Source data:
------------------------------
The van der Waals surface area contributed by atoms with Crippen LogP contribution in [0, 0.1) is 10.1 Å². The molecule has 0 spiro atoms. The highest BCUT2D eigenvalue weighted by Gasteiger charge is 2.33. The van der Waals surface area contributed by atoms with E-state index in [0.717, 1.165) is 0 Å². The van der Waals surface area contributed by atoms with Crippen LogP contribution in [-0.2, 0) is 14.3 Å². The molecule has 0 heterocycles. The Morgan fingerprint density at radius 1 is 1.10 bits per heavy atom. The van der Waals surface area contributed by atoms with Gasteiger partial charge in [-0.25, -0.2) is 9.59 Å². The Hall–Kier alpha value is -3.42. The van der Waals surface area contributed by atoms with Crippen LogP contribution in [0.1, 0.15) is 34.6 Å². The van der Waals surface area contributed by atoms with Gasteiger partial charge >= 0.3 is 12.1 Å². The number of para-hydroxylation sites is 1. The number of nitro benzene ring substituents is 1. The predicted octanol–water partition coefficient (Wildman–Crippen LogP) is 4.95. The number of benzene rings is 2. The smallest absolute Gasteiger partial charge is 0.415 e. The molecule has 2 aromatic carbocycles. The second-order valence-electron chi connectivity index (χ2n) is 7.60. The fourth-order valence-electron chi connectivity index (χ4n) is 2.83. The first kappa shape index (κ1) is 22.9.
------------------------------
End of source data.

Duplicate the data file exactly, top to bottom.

The van der Waals surface area contributed by atoms with Crippen LogP contribution in [0, 0.1) is 10.1 Å². The molecule has 0 spiro atoms. The highest BCUT2D eigenvalue weighted by Gasteiger charge is 2.33. The van der Waals surface area contributed by atoms with E-state index in [0.717, 1.165) is 0 Å². The van der Waals surface area contributed by atoms with Crippen LogP contribution in [-0.2, 0) is 14.3 Å². The molecule has 0 heterocycles. The Morgan fingerprint density at radius 1 is 1.10 bits per heavy atom. The van der Waals surface area contributed by atoms with Gasteiger partial charge in [-0.25, -0.2) is 9.59 Å². The Hall–Kier alpha value is -3.42. The van der Waals surface area contributed by atoms with Crippen LogP contribution in [0.1, 0.15) is 34.6 Å². The van der Waals surface area contributed by atoms with Gasteiger partial charge >= 0.3 is 12.1 Å². The number of para-hydroxylation sites is 1. The number of nitro benzene ring substituents is 1. The predicted octanol–water partition coefficient (Wildman–Crippen LogP) is 4.95. The number of benzene rings is 2. The smallest absolute Gasteiger partial charge is 0.415 e. The molecule has 2 aromatic carbocycles. The second-order valence-electron chi connectivity index (χ2n) is 7.60. The fourth-order valence-electron chi connectivity index (χ4n) is 2.83. The first kappa shape index (κ1) is 22.9.